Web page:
Personal Directives and Enduring Powers of Attorney
By Ron Knol, BA (Bu. Ad.), LL.B - March 2008
The primary goal of proper Estate Planning is to provide for the efficient distribution of your
life’s assets in accordance with your last wishes and in a manner that minimizes costs to your
Estate and stress to your surviving family.
“One size fits all” Will Kits and other “do-it-yourself” Estate Planning documents generally
contain a standard blueprint that may be too generic in nature to cover the potentially unique
(and potentially unknown) aspects of your personal situation. Your life history (marital,
financial, business, etc.) may dictate that your Estate Planning requires unique provisions. Since
lawyers and other Estate Planning professionals are trained to ask the right questions and find the
right answers, you should seek their assistance.
By analyzing the following questions, you will realize that, by preparing your own documents
without professional assistance, you may be short-changing your Estate, your wishes, your
beneficiaries and your loved ones. And, you may end up becoming a believer in the old adage
that “those without (proper) wills should include lawyers amongst their heirs”.
Are your wishes and instructions clearly stated?
- If your instructions are unclear or ambiguous, your Executor (often a loved one) may be
forced to seek an interpretation (an expensive interpretation) from the Courts.
- Varying opinions of what you meant to say may inadvertently create an environment where
the resulting family feud will forevermore change the nature of family get-togethers.
Remember, you won’t be there to clear up the confusion.
Have you given your Executor the “power” to accomplish what you want done?
- Unless your Estate documents grant additional powers, the powers of your Executor (or
Attorney or Agent) are restricted to those granted by your province’s legislation and your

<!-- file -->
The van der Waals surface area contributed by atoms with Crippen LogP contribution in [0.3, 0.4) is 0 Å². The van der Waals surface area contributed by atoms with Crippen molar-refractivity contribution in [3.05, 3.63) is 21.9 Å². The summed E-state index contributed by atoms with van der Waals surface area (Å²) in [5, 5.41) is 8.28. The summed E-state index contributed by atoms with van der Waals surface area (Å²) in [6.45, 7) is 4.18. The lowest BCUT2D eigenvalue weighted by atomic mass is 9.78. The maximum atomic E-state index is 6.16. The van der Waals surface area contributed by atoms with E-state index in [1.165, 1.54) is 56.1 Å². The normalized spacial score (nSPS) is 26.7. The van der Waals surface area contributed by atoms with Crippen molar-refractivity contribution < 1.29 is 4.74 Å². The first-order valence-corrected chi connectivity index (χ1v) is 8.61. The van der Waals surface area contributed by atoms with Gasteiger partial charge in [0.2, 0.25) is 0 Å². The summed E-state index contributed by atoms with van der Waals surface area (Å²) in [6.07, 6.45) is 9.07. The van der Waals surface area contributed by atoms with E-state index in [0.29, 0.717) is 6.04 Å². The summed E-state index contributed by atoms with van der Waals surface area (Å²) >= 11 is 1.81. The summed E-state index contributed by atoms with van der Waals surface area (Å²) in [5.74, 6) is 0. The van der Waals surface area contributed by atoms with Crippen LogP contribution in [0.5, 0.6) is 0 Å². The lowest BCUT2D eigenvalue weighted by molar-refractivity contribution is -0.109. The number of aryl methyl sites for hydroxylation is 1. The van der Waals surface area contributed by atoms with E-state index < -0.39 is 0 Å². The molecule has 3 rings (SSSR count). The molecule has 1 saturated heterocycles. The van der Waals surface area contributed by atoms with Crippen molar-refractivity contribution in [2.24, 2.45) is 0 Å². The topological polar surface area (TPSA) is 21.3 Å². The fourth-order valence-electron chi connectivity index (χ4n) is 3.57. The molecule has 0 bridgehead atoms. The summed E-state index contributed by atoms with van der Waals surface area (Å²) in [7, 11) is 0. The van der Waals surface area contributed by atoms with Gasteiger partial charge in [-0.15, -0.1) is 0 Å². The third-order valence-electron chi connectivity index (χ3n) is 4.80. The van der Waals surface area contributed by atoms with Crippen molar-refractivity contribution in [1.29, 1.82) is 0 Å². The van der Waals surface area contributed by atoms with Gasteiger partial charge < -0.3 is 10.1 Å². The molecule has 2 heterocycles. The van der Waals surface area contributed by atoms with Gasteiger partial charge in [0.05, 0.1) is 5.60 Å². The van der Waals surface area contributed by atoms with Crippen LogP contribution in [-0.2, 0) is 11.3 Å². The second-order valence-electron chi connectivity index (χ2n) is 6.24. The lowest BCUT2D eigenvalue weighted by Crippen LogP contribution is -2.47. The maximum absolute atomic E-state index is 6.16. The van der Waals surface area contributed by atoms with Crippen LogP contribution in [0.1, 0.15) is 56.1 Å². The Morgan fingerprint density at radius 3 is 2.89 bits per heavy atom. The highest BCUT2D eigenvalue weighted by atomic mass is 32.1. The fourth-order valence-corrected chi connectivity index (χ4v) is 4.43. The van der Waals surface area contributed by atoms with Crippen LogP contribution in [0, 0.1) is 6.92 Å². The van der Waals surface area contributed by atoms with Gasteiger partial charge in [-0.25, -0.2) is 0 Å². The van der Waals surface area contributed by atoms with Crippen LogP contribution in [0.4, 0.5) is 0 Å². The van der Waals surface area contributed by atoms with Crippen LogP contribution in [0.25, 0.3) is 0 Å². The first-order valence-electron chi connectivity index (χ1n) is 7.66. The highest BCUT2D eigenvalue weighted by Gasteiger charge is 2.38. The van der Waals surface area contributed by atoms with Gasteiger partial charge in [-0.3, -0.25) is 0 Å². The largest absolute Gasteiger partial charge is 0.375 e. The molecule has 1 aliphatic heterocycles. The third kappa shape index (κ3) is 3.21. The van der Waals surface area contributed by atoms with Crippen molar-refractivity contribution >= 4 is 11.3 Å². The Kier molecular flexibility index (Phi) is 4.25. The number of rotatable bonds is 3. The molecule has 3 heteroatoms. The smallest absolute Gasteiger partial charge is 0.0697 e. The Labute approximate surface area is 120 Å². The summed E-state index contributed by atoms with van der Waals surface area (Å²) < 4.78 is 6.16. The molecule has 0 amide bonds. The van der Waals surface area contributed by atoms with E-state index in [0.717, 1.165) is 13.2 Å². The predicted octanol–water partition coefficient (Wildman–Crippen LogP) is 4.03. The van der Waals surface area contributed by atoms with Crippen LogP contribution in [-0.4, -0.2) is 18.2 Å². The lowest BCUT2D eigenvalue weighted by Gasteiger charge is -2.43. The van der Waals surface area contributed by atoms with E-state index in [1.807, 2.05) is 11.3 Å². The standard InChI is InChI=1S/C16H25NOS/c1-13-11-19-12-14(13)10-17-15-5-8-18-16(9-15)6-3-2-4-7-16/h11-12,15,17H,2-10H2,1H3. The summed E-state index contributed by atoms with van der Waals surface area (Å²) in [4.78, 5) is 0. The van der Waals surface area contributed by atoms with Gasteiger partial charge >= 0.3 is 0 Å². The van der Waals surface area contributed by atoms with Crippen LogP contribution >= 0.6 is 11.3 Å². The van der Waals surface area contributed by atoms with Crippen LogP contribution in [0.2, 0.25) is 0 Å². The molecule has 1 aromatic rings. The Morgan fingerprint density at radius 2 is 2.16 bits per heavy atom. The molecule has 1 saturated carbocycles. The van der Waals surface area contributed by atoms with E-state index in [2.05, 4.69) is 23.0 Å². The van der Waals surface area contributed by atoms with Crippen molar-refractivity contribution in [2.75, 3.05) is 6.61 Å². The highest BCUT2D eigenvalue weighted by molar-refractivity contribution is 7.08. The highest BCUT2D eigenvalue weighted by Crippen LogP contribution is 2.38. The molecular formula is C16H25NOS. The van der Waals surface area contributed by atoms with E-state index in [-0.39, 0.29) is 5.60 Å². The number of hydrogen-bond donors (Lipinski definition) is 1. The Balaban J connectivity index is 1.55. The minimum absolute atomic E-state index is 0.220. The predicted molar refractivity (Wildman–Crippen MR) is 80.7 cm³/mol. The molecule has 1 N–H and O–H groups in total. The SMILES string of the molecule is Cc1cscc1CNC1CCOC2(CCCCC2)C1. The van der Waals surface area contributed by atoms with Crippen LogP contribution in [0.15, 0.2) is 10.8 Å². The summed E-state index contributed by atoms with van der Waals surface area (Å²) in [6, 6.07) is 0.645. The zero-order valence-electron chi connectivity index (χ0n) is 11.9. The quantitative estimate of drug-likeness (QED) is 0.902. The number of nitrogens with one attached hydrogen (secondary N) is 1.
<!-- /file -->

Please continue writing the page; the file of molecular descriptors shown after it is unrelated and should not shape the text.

“decision-maker” may be prevented from accomplishing your wishes.
- At best, your decision-maker will be forced to seek the court’s approval and may have to
involve all heirs and claimants in that process.
Have you dotted every ‘i’ and crossed every ‘t’?
The formal process for preparing, signing and witnessing your documents is important and Estate
advisors are aware of the most recent changes in Estate law and procedure. For example,
- If one of the witnesses to your Will is also a beneficiary (or the spouse of a beneficiary), the
gift to that beneficiary is void.
- If your witnesses did not actually see you sign the will, the entire will is void.
- If you haven’t made provisions for those whom, by law, you must make provisions for, your
instructions may fail or be successfully challenged.
Have you covered off the “What Ifs?”
- What will happen if your designated decision-maker or your choice of Guardian or one of
your beneficiaries passes away before you?
- What if the value of your Estate is significantly more (or less) than anticipated?
Professional advisors will assist you in creating a “Plan B” (and possibly a “Plan C”).
Can your documents survive a “challenge”?
Wills, Enduring Powers of Attorney and Personal Directives are documents that come into effect
at times of severe stress and, unfortunately, the documents may be challenged (perhaps by
disgruntled relatives who didn’t receive what they thought was coming to them).